•    Fargo being named one of the top college towns in the nation in a variety of recent national publications.

In fact, at the North Dakota Higher Education Roundtable just weeks ago, three different national speakers, invited by State Representative Bob Skarphol – who chairs the Legislature’s higher education committee – shared data indicating that we enjoy one of the most accessible, affordable and efficient higher education systems in the nation. And they pointed out that with increased support, our state’s flagship research universities could be doing even more.

North Dakota is staring at the opportunity of the century. For the time being, North Dakota has a competitive advantage that few if any of our peers can match.

    •    What can we do?
    •    What should we do?
    •    What will we do to make sure we don’t let that opportunity slip away?

We know that higher education is a powerful way to expand the economy of a state, diversify the tax base and create jobs. We do that by creating the new knowledge, that leads to new technologies, that lead to new businesses, that lead to new jobs.

At the same time, we honor our historic mission and focus, on educating students, and, in partnership with our North Dakota University System undergraduate institutions, we train the workforce that is the future of our state and its economic strength.

We know that ideas are incubated at a research university. Research universities combine intellectual capital, resources and vision so ideas can become realities that make lives better. Our own efforts at the NDSU Technology Incubator have already supported 16 business start-up ventures since 2007. And, more than 600 people come to work in NDSU’s Research and Technology Park each day.

In recent years, new companies that got their starts at NDSU include Phoenix International, Aldevron, Appareo Systems and Pedigree Technologies, just to name a few. People in North Dakota are already flourishing in technologies and jobs that didn’t exist just years ago.

We know about the successes other states have experienced when their leaders have chosen to invest in research universities. In the 1950s, for example, North Carolina realized its agriculture-based economy was at risk, and turned to its research universities – the University of North Carolina at Chapel Hill, North Carolina State University and Duke University – to create the Research Triangle Park, now one of the top five research centers in the United States.

And we aren’t alone in recognizing how important a research university like NDSU can be to the future of our state. In fact, North Dakota’s Commerce Commissioner, Shane Goettle, recently identified five strategic initiatives as key to our state’s future success; one of those was investment in university-based research.

Moody’s Investment Services, one of the leading national credit evaluation firms in the nation, has similarly identified higher education as one of the state’s most important economic engines, and has specifically cited NDSU as the number two most influential factor in our state’s economy, second only to overall agriculture.

Let me repeat a very important point; we have a window of opportunity. It’s eventually going to close, but right now, today, we can decide to change the fate of North Dakota 100 years from now.

We will certainly continue to support the North Dakota we know and love no matter what, but we have a window of opportunity that may never exist again to reposition North Dakota through the work we do here. Nobody else can contribute what we can. Nothing else can change the future like we can. Nobody else and nothing else can improve the lives of North Dakotans like we can.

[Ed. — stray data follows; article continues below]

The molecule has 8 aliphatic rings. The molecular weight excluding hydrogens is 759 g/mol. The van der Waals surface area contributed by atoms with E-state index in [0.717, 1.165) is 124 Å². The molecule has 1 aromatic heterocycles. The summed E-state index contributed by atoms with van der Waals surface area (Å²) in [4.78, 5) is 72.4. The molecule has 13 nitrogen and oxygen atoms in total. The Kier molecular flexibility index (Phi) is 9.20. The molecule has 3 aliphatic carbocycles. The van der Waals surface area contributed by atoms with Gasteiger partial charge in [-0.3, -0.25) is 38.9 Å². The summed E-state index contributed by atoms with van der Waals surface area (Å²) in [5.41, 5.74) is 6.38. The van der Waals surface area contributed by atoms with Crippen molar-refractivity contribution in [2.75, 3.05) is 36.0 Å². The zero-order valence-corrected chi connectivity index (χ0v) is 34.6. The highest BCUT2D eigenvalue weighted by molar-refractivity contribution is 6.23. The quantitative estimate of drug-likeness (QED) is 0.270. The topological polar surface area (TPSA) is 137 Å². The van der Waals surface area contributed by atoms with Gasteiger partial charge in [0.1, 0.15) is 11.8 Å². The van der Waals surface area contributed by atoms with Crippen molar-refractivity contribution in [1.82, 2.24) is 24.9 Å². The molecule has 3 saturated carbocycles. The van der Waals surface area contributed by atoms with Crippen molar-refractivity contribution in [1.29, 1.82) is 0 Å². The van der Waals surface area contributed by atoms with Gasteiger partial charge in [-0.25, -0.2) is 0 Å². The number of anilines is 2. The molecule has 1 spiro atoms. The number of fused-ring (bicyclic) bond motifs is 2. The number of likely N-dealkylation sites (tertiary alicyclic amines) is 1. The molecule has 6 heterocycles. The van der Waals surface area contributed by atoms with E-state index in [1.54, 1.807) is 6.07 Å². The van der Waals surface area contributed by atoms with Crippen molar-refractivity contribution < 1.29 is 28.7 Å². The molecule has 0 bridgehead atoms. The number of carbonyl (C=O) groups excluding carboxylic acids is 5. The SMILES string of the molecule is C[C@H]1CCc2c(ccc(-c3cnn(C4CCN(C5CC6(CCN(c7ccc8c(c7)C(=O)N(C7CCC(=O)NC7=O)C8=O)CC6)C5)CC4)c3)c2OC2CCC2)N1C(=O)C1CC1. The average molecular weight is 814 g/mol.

The question is: Are we going to have the vision to see how NDSU could broaden and strengthen North Dakota’s future? Are we going to seize the day?

We also need to appreciate that much of North Dakota as we know it today wouldn’t exist if we hadn’t been here. Let’s really think about that for a few minutes. Would North Dakota be different without NDSU?

Some might argue no, and that we’d be an agricultural state. They’d argue that’s our tradition, and will always be. Or they might argue we’d be an oil state. That’s been our tradition and will be for at least several decades to come.

But the reality is that, without major agricultural science breakthroughs throughout NDSU’s history, we would not be a successful agricultural state. Our crops would have fallen prey to disease and pests, such as the Fusarium Head Blight that as recently as 2005 threatened our wheat and barley crops.

Instead, NDSU plant pathology researchers like Marcia McMullen, among others, have perpetuated and enhanced the industry to its status as a national and international leader in producing great harvest of the world’s highest quality crops and livestock, resulting in billions of dollars in direct and indirect benefits to our state via development of numerous crop varieties and remarkable advances in animal and crop production systems.

In the early days of the North Dakota Agricultural College, Professor Henry Bolley established research plots for studying flax, devised innovative disease control strategies and developed the disease resistant “Bison Flax” which provided the linseed oil for the paint tested by Dr. Ladd, on that fateful fence I referred to earlier. I have to mention that concurrently, Professor Bolley organized the first football team here and challenged the University of North Dakota to play.

I don’t mind also mentioning that we won our first two games, which were against UND, played that initial season of 1894. Won’t it be interesting when, some day in the future, history repeats itself?

In the 1940s, working in the same plots, Dr. Harold Flor, a USDA scientist who also served as an NDSU professor, devised the "gene for gene" hypothesis. That became a seminal moment in understanding pathogen-host interactions, and is the basis for much of today's disease treatments in crops, livestock and even humans. In that tradition, our scientists have continued to develop crop varieties that are in many ways standards of the world.

In recent years, spring wheats, produced using NDSU varieties, have resulted in sales by North Dakota farmers exceeding $1.5 billion annually. Additionally, most barley, dry beans and durum wheat produced in North Dakota – the leading state in the U.S. in production of each of these crops – come from NDSU-developed varieties.